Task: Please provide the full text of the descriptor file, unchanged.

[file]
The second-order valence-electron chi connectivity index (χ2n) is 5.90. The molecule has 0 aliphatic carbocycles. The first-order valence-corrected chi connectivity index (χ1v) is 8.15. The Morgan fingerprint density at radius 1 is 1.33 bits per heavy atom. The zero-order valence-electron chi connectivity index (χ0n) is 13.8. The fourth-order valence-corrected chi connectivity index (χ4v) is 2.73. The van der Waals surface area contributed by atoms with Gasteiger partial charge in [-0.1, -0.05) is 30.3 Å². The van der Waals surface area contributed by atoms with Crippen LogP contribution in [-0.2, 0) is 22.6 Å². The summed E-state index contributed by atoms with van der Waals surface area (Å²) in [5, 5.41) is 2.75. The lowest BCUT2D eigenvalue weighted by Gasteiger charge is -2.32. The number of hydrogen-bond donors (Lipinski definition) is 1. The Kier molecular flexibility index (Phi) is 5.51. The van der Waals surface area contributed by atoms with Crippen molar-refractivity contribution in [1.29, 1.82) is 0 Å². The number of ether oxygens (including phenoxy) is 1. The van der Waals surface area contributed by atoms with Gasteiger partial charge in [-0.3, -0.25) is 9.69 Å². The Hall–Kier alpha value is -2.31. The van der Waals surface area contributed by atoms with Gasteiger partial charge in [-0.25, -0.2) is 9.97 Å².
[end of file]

The second-order valence-electron chi connectivity index (χ2n) is 5.90. The molecule has 0 aliphatic carbocycles. The first-order valence-corrected chi connectivity index (χ1v) is 8.15. The Morgan fingerprint density at radius 1 is 1.33 bits per heavy atom. The zero-order valence-electron chi connectivity index (χ0n) is 13.8. The fourth-order valence-corrected chi connectivity index (χ4v) is 2.73. The van der Waals surface area contributed by atoms with Gasteiger partial charge in [-0.1, -0.05) is 30.3 Å². The van der Waals surface area contributed by atoms with Crippen LogP contribution in [-0.2, 0) is 22.6 Å². The summed E-state index contributed by atoms with van der Waals surface area (Å²) in [5, 5.41) is 2.75. The lowest BCUT2D eigenvalue weighted by Gasteiger charge is -2.32. The number of hydrogen-bond donors (Lipinski definition) is 1. The Kier molecular flexibility index (Phi) is 5.51. The van der Waals surface area contributed by atoms with Crippen molar-refractivity contribution in [1.29, 1.82) is 0 Å². The number of ether oxygens (including phenoxy) is 1. The van der Waals surface area contributed by atoms with Gasteiger partial charge in [-0.3, -0.25) is 9.69 Å². The Hall–Kier alpha value is -2.31. The van der Waals surface area contributed by atoms with Gasteiger partial charge in [-0.25, -0.2) is 9.97 Å².